On a pleasant Saturday morning, I was out for out for a run around Rice Village, a route I’ve done innumerable times. The weather was unusually nice for August and many neighbors were out walking their dogs, running, having breakfast at Le Peep, and enjoying the unseasonably cool morning. Perhaps I was on autopilot running this familiar route because as I crossed Kirby at University Blvd., I was hit by a car. I suffered six broken ribs, and broken sternum, a broken foot, a nasty cut on the forehead and a concussion. The broken foot prohibits walking and the broken ribs prohibit the use of crutches, so I am wheelchair bound for six weeks. This provide an opportunity for me to experience firsthand how accessible the garden truly is.

The Lukats lent me the use of their GoGo electric scooter, a highly maneuverable and powerful motorized cart. It allows me the freedom to get from Jardin St to the garden quickly. What I discovered is that it is difficult to access the garden from the front path. There is no curb cut at the path and there is edging material in the way. However, the scooter has no problem getting into the garden from the parking lot, as the concrete ramp was designed specifically for this purpose. Once in the garden, making a left turn is not an option due to a veritable wall of landscape edging stones blocking the path. Taking a right requires driving over the grass, which is considered to be a wheelchair accessible surface except when it is saturated. The most difficult place to access are the compost bins in the rear of the lot but the motorized scooter can travel over grass and gravel with aplomb.  Unfortunately, there is no access under the pergola because the rise of the concrete foundation is too high. Nor is there access to the shed because it has front steps instead of a ramp.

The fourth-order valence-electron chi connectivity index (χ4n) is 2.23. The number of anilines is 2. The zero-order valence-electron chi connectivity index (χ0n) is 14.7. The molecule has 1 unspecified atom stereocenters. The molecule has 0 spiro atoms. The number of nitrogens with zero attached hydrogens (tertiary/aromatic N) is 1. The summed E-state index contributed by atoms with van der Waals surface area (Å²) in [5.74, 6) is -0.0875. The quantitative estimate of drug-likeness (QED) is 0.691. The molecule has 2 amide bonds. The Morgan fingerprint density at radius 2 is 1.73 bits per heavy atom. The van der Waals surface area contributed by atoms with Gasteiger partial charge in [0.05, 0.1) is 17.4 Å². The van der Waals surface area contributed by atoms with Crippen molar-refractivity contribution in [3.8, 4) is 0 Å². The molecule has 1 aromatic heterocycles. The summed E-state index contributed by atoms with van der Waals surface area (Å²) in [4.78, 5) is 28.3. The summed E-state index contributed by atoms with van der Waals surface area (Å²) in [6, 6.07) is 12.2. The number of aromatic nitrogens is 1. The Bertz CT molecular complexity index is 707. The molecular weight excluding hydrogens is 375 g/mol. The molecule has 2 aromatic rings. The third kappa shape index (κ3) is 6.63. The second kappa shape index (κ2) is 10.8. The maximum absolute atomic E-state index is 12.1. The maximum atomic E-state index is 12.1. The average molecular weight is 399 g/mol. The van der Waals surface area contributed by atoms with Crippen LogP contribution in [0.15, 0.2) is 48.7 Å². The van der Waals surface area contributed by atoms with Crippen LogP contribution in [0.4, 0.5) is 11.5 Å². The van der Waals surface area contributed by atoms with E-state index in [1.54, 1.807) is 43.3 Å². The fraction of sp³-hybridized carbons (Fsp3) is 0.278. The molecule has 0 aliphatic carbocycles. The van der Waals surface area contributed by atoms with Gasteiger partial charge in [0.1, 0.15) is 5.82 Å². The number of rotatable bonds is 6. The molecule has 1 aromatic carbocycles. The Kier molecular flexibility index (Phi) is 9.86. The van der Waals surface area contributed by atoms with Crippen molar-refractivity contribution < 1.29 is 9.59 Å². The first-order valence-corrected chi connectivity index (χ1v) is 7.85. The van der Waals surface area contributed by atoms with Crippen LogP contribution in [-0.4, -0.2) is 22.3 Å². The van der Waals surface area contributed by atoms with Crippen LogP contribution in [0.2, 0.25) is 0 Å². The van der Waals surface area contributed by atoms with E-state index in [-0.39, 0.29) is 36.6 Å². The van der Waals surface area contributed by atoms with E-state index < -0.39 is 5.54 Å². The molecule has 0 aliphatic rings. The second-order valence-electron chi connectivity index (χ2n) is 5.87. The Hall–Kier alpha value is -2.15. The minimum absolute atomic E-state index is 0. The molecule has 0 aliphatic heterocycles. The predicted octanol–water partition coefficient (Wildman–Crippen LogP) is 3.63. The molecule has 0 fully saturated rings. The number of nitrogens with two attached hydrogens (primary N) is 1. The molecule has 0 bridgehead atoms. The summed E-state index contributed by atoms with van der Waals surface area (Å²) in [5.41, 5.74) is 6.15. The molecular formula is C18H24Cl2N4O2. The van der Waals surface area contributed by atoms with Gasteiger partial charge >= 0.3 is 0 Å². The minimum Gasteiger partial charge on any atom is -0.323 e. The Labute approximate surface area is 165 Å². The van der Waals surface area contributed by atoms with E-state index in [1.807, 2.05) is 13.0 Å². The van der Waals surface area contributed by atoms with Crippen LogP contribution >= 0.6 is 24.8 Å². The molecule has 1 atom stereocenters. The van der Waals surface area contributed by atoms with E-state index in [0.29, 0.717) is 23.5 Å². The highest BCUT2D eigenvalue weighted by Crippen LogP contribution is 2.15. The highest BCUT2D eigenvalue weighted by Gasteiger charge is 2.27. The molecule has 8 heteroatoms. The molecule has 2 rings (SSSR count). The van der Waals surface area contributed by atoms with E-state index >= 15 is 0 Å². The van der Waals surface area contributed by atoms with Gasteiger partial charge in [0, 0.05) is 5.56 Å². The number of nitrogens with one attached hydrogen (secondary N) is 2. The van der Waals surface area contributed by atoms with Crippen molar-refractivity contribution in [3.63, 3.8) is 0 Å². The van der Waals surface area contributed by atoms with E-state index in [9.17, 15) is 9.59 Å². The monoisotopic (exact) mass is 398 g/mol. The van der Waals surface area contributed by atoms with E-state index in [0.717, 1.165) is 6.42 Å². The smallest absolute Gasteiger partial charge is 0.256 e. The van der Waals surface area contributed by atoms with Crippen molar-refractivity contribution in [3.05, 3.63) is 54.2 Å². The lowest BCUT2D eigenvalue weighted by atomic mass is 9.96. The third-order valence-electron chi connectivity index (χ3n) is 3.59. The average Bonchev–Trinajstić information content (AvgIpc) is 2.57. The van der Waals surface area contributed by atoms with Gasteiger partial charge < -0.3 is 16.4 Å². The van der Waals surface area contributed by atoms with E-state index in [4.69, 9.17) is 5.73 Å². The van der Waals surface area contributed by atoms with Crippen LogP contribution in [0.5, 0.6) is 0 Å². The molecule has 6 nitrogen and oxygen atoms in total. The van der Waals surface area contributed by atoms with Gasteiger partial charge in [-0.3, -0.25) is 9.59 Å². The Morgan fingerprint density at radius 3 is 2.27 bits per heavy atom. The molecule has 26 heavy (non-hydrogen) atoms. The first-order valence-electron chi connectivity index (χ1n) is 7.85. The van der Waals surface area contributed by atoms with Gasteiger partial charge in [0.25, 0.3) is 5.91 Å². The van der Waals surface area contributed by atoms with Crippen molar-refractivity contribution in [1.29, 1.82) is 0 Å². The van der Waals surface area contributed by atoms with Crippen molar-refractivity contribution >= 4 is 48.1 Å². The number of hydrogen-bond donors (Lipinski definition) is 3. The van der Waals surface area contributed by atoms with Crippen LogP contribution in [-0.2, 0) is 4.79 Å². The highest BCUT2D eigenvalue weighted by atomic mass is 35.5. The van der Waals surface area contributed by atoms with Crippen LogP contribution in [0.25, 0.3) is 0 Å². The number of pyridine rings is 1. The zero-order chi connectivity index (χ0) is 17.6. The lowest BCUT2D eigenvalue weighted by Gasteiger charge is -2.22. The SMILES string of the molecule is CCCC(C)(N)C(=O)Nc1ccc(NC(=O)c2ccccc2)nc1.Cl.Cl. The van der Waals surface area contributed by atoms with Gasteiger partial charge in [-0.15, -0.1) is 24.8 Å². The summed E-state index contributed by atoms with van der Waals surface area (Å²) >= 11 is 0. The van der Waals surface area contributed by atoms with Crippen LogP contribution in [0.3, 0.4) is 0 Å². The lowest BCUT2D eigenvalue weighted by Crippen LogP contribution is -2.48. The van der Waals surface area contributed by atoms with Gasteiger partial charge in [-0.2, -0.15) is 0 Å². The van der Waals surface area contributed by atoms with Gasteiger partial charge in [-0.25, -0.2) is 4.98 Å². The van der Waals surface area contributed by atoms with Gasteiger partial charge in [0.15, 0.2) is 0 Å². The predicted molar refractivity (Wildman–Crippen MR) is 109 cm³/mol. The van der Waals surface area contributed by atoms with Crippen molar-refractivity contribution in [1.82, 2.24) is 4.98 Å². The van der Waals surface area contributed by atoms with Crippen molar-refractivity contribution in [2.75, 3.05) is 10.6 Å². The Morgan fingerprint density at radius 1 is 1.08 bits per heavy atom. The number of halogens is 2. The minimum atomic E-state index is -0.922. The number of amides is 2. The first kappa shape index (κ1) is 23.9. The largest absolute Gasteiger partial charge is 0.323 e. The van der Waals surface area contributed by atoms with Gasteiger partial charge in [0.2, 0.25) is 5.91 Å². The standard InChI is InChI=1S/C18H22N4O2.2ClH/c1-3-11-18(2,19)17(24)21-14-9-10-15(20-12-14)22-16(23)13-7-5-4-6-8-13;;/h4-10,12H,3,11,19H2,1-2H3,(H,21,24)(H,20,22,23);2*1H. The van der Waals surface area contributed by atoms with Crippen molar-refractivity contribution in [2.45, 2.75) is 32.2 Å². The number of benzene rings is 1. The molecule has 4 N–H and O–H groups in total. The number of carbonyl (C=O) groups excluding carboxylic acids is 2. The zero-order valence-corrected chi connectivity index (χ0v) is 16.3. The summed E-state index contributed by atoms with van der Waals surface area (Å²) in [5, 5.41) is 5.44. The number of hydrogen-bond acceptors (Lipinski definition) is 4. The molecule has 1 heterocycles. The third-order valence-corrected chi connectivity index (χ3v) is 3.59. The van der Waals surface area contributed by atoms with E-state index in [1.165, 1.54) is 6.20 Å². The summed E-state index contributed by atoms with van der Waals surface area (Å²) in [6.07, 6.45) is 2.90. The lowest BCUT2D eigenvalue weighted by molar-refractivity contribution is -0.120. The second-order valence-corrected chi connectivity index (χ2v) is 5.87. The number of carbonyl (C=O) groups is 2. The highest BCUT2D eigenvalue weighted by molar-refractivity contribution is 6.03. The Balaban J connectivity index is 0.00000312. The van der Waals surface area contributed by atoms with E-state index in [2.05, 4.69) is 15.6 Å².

My new (selfish?) goal is to improve the accessibility of the garden. The curved, front path can be continued for easy access, perhaps with a curb cut at the street. A ramp of crushed granite could allow wheelchair access under the pergola. The landscape stones, leftover from the days before we had a concrete foundation, will be removed. Long-handled tools can be provided to gardeners in wheelchairs, even if they cannot get into the shed. With slight modifications, the garden can be a wheelchair-friendly place to be enjoyed by all. While my injuries are not permanent, my dedication to making the garden a handicapped-accessible space is.

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August is all about the okra!

SSLiving August okra